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Aronsen draws on recently declassified documents in Ottawa and Washington to provide a reassessment of Canada's special relationship with the U.S. Toward this end, detailed new information is provided about Canada's contribution to the creation of the postwar economic order from the Bretton Woods Agreement to GATT. Canada's cooperation was rewarded by special economic concessions including the extension of the Hyde Park agreement in 1945, the inclusion of the off-shore purchases clause to the Marshall Plan, and Article II of the NATO Treaty. After the outbreak of the Korean War, Canada's resources played a crucial role in the production of weapons systems for the new air/atomic strategic doctrine. Several policies were adopted to facilitate the expansion of Canadian defense production, notably the relaxation of regulations on technology transfer; the encouragement of private sector investment; and the negotiation of long-term contracts at above-market prices. In the midst of these unprecendented peacetime developments Time Magazine observed that Canada had become America's Indispensable Ally.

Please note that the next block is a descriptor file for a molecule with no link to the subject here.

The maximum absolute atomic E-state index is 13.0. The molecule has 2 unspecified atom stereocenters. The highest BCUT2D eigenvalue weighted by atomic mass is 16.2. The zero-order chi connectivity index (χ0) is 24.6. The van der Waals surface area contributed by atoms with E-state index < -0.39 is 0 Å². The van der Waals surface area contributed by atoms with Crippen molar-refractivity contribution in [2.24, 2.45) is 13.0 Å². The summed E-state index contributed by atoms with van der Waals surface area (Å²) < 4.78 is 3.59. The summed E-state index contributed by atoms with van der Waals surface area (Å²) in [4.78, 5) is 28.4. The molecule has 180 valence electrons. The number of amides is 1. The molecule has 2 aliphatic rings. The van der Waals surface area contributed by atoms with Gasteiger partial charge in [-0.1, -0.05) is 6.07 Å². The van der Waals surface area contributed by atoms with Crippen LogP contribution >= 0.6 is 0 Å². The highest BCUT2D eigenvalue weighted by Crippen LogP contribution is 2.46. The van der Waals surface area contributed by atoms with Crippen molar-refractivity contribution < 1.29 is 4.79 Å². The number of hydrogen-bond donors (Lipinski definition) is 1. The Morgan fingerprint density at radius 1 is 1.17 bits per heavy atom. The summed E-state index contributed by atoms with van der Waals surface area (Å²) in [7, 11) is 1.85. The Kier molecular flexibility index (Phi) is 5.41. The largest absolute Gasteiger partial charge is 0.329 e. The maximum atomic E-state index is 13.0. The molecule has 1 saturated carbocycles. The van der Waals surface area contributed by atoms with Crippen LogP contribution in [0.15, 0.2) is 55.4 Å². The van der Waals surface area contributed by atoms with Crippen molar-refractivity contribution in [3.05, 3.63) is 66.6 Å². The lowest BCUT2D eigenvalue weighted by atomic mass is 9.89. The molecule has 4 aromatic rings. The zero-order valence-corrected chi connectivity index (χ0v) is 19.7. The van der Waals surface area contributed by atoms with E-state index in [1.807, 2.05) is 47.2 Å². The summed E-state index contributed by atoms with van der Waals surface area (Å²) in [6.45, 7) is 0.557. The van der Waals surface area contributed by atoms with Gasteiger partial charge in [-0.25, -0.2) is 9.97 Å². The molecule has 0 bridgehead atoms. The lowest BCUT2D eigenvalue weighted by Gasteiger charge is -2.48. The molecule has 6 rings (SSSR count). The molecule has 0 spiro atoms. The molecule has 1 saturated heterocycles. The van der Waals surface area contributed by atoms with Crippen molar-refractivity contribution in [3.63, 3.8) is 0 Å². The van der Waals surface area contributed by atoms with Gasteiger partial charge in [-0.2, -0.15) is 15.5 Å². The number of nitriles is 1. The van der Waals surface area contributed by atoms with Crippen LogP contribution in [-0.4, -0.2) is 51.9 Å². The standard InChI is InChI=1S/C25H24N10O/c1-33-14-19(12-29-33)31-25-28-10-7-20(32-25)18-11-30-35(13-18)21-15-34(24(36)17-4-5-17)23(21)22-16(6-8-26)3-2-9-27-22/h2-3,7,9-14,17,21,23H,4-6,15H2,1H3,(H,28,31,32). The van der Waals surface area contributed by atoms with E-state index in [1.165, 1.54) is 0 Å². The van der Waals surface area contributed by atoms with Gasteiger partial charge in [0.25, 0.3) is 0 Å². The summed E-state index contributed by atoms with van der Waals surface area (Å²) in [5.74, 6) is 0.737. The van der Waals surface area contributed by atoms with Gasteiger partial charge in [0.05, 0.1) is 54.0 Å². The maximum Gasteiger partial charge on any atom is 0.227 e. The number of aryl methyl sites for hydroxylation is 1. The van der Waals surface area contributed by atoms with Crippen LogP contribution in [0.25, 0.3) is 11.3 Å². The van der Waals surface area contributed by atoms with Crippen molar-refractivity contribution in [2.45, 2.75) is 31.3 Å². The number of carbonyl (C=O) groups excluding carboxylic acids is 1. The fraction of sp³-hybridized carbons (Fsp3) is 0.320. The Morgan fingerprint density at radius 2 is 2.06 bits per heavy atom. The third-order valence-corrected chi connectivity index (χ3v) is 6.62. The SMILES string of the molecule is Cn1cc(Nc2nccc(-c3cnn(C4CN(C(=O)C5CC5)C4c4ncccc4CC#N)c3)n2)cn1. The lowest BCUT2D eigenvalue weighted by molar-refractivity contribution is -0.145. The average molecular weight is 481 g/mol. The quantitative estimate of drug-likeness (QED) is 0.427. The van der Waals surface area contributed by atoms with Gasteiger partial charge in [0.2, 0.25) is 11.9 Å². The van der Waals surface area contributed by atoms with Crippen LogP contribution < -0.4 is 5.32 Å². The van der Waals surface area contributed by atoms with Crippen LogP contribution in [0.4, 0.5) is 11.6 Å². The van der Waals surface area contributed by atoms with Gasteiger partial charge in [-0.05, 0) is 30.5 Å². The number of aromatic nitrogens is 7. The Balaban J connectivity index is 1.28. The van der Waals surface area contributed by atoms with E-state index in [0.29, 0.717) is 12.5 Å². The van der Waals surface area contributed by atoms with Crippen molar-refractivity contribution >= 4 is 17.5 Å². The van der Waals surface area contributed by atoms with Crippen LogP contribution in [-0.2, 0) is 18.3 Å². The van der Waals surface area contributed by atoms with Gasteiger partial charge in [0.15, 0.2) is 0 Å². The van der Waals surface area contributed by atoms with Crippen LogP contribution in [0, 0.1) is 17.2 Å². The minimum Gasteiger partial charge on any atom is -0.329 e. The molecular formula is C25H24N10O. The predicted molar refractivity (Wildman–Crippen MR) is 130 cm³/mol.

- Table of Contents
AbbreviationsIntroduction: The "Special Relationship" with CanadaApproaches to Canadian-American Economic RelationsThe State Department, Congress and Trade Relations with Canada, 1945-1949Continental Industrial Mobilization Planning and Production, 1947-1953American National Security and Canadian Strategic Materials, 1947-1953The Continental Integration of Transportation: American National Security and the Seaway Issue, 1945-1954Assessing Canada's Unique Role in Postwar American Foreign Economic PolicyBibliographyIndex
This book is clear and persuasive.
[A] very useful study of American-Canadian economic relations in the era immediately following World War II...He achieves his goal of proving to scholars of American foreign policy that a special relationship existed between the two allies. The strength of Aronsen's analysis is its convincing and detailed depiction of the complexities of the asymmetrical relationship and his rebuttal of American radical scholars' and Canadian nationalists' long-held perceptions of unmitigated American dominance in the relationship.
It is therefore with some nostalgia that Aronsen's book gives Canadians a clearer understanding of how their country was able to benefit from America's preoccupation with national security at the dawn of the Cold War.